Animating Antiquity in the Vision animée

Research output: Contribution to journalReview articlepeer-review


In 1900, the soprano Jeanne Hatto recorded a scene from Gluck's 1779 opera Iphigénie en Tauride for the Phono-Cinéma-Théâtre, an exhibit at the Paris Exposition Universelle that screened silent films manually synchronised with cylinder recordings. Recently restored and digitised by the Cinémathèque Française and the Gaumont Pathé Archives, Hatto's film affords us a glimpse into the revitalising force ascribed to female performers around the turn of the century: the ability to bring ancient statues - and antiquity itself - to life through physical movement. Through their embodiment of ancient Greek figures on stage and in visions animées, prima donnas laid claim to a form of corporeal authority that had all but disappeared from the French stage over the preceding century.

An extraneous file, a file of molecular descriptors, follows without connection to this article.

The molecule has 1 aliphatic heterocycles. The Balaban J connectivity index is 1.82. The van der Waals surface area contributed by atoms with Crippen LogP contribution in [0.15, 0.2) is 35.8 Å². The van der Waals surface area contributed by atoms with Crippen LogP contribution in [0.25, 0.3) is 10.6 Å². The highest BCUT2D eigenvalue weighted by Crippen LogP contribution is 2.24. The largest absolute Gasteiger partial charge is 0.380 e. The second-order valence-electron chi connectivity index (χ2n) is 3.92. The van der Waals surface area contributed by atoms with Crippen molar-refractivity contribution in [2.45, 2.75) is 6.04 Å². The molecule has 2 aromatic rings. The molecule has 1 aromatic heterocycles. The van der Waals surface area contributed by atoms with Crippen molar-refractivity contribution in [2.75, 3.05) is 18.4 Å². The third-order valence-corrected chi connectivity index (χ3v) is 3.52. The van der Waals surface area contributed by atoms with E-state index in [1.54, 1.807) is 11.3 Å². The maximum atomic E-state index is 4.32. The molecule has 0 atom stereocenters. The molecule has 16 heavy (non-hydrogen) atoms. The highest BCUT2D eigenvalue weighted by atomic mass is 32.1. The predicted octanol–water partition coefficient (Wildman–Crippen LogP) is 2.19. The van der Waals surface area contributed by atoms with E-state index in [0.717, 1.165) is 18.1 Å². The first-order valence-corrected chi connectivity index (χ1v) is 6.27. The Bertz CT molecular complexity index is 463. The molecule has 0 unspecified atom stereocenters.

Original languageEnglish (US)
Pages (from-to)115-137
Number of pages23
JournalCambridge Opera Journal
Issue number2-3
StatePublished - Nov 1 2018

ASJC Scopus subject areas

  • Visual Arts and Performing Arts
  • Music


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